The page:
Biodiversity Information Science and Standards : Conference Abstract
Conference Abstract
Supporting Essential Biodiversity Variables: The GLOBIS case study
expand article infoLee Belbin, Donald Hobern§,|
‡ Atlas of Living Australia, CSIRO, Canberra, Australia
§ Global Biodiversity Information Facility, Copenhagen, Denmark
| International Barcode of Life, Canberra, Australia
Open Access


Essential Biodiversity Variables (EBVs) are the latest push toward supporting state of the environment indicators (Pereira et al. 2013). The European Union Funded Creative-B Project (see outlined the status and strategy for interoperability between what they termed Biodiversity Research Infrastructures (BRIs: such as the Global Biodiversity Information Infrastructure (GBIF), the Atlas of Living Australia (ALA) and the Integrated Digitized Biocollections (iDigBio)). Toward the end of that project, the group decided that a logical follow-on project should position BRIs to support the production of Essential Biodiversity Variables (EBVs). This idea became the GLOBal Infrastructures for Supporting Biodiversity research (GLOBIS-B) project ( and this presentation provides a summary of a case study on generating EBVs (Hardisty et al. 2019).

As a part of GLOBIS-B, I suggested that a small team of GLOBIS members should document in detail, each step in the production of an EBV from GBIF and the ALA data for a few invasive species. We wanted address the rarity of detailed recording and justification for each step in the production of a dataset for environmental evaluation. I anticipated that the team would encounter many practical issues, but this case study raised far more significant issues that any of us had anticipated.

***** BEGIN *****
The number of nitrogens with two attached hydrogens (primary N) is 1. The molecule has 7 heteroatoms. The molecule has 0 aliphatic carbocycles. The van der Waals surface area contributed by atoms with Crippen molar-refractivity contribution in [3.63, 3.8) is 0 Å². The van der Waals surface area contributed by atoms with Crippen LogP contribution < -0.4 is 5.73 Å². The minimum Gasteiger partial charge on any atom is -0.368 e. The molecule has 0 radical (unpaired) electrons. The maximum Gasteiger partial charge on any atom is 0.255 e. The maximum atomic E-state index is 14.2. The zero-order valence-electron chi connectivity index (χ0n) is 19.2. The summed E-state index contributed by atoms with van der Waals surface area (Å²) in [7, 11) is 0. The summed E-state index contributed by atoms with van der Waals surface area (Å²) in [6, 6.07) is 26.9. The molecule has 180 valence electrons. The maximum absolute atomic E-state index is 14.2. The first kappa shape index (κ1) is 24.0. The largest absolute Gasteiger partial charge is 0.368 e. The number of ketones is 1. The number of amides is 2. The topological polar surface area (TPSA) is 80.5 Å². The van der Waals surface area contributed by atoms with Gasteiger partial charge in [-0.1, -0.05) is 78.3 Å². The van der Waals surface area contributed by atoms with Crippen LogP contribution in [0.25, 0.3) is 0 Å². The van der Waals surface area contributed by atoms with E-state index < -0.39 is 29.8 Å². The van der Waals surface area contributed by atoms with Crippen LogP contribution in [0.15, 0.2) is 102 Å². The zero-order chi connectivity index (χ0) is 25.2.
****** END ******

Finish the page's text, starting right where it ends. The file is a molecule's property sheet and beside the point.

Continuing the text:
The EBV chosen for this study was Area of Occupancy (IUCN Standards and Petitions Subcommittee 2017) and the species selected represented various invasion scenarios: Acacia longifolia; Vespula germanica and Bubulcus ibis. The workflow included 20 steps between locating data and publishing an EBV, and these steps were radically different between GBIF and the ALA. The workflow required manual steps such as resolving invasive status of Acacia longifolia subspecies; only one of which was ‘invasive’. Datasets of occurrence records had to be exported from the ALA and GBIF to enable filtering for purpose, for example, not all Darwin Core terms are exposed in the current public interface of the ALA. After the record filtering, the ALA and GBIF datasets then required merging and deduplication, for which one-off code had to be written.

A few of the 15 significant messages from this study included: a lack of consistency of data between BRIs (e.g., GBIF records should be a superset of ALA records); consistency and adequacy of filtering tools between BRIs; exported data structures massively differed between BRIs; that automation of the workflows may be possible but many manual intervention steps were required. By my figuring, the case study took approximately 10 times longer than anticipated, but the messages to BRIs was clear – consistency and adequacy of data and tools require urgent work.


EBVs, workflow, filtering, data repositories, indicators, invasive

Presenting author

Donald Hobern

Presented at

Biodiversity_Next 2019